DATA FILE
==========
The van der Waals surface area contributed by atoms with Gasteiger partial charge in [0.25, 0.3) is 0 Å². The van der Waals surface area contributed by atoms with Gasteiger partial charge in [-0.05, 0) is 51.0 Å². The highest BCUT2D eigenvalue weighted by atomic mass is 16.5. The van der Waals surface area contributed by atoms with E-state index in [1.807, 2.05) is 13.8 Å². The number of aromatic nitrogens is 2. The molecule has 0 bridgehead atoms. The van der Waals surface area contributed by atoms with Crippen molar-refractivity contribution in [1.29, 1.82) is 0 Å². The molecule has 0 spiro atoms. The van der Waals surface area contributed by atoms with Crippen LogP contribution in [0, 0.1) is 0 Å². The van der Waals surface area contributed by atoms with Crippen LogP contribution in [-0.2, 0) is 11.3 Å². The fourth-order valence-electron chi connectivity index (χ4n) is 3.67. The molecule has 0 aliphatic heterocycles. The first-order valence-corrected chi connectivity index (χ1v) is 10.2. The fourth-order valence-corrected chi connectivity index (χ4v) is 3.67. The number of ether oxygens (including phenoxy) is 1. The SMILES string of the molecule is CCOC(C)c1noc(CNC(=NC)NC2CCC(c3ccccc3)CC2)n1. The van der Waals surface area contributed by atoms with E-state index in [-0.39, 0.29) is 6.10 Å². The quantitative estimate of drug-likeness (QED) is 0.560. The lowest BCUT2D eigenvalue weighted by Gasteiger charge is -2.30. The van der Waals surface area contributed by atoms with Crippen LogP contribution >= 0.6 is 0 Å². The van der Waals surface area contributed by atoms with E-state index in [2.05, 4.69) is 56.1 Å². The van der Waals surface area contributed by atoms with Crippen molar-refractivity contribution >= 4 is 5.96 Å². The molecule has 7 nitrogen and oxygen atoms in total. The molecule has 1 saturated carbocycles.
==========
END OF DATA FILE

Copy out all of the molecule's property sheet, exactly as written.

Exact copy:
The van der Waals surface area contributed by atoms with Gasteiger partial charge in [0.25, 0.3) is 0 Å². The van der Waals surface area contributed by atoms with Gasteiger partial charge in [-0.05, 0) is 51.0 Å². The highest BCUT2D eigenvalue weighted by atomic mass is 16.5. The van der Waals surface area contributed by atoms with E-state index in [1.807, 2.05) is 13.8 Å². The number of aromatic nitrogens is 2. The molecule has 0 bridgehead atoms. The van der Waals surface area contributed by atoms with Crippen molar-refractivity contribution in [1.29, 1.82) is 0 Å². The molecule has 0 spiro atoms. The van der Waals surface area contributed by atoms with Crippen LogP contribution in [0, 0.1) is 0 Å². The van der Waals surface area contributed by atoms with Crippen LogP contribution in [-0.2, 0) is 11.3 Å². The fourth-order valence-electron chi connectivity index (χ4n) is 3.67. The molecule has 0 aliphatic heterocycles. The first-order valence-corrected chi connectivity index (χ1v) is 10.2. The fourth-order valence-corrected chi connectivity index (χ4v) is 3.67. The number of ether oxygens (including phenoxy) is 1. The SMILES string of the molecule is CCOC(C)c1noc(CNC(=NC)NC2CCC(c3ccccc3)CC2)n1. The van der Waals surface area contributed by atoms with E-state index in [-0.39, 0.29) is 6.10 Å². The quantitative estimate of drug-likeness (QED) is 0.560. The lowest BCUT2D eigenvalue weighted by Gasteiger charge is -2.30. The van der Waals surface area contributed by atoms with Crippen LogP contribution >= 0.6 is 0 Å². The van der Waals surface area contributed by atoms with E-state index in [2.05, 4.69) is 56.1 Å². The van der Waals surface area contributed by atoms with Crippen molar-refractivity contribution >= 4 is 5.96 Å². The molecule has 7 nitrogen and oxygen atoms in total. The molecule has 1 saturated carbocycles.